End of CD era

End of CD era

It seems to be the season for saying goodbye.

Two weeks ago, we said goodbye to Nokia mobile phones after the Finnish telecoms giant sold the business to Microsoft.

This week, a different sort of player made its exit - one much closer to home but, for me at least, no less loved.

After struggling the past few years with huge changes to the music industry that have decimated its business, local music retailer Gramophone finally pulled down its shutters for the last time last Wednesday.

I remember visiting its store in the basement mall of Raffles Place MRT station nearly every weekend at one point, on Saturday afternoons, when it would be the only shop open in the mall, pumping out music that echoed around in the relative stillness.

The store had unique sliding CD shelves three or four layers deep that could be pulled aside, revealing further hidden gems behind them. It was also, I believe, the first serious marketplace for second-hand CDs and DVDs.

But Gramophone also had a special place in my heart because its owner and founder, Edmund Loh, married one of my close friends from junior college and university.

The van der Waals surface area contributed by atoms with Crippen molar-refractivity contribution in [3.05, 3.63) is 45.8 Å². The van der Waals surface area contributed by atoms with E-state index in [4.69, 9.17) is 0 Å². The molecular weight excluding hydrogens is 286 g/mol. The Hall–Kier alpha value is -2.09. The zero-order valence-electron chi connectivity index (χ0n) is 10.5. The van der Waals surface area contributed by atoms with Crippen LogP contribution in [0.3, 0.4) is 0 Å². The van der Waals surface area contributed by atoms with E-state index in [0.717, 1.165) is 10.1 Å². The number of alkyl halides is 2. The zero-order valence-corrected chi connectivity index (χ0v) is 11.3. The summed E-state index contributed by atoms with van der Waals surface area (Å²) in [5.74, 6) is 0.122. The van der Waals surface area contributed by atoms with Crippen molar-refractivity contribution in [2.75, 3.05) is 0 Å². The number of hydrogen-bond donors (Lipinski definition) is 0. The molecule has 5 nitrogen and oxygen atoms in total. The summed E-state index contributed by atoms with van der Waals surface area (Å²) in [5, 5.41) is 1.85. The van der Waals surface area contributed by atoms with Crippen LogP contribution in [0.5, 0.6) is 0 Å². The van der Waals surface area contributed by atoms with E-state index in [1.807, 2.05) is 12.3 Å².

Success eventually brought new shareholders and a fresh infusion of capital. The company expanded and, at one point, had as many as nine stores, making it one of the largest music retailers in Singapore.

So many Singaporeans took home the store's orange bags with a slogan that reminded people: "Without music life would be a mistake."

Yet the industry was starting to change. Prompt and fuss-free deliveries from overseas retailers such as Amazon meant that savvy customers could get cheaper prices and a much broader range of titles.

Then, in the last few years, what started as a gradual decline in the industry suddenly turned into a freefall.

Music and movies became available online, and as broadband Internet connections became faster and faster, films and television programmes could be downloaded in minutes and music albums even quicker - in seconds.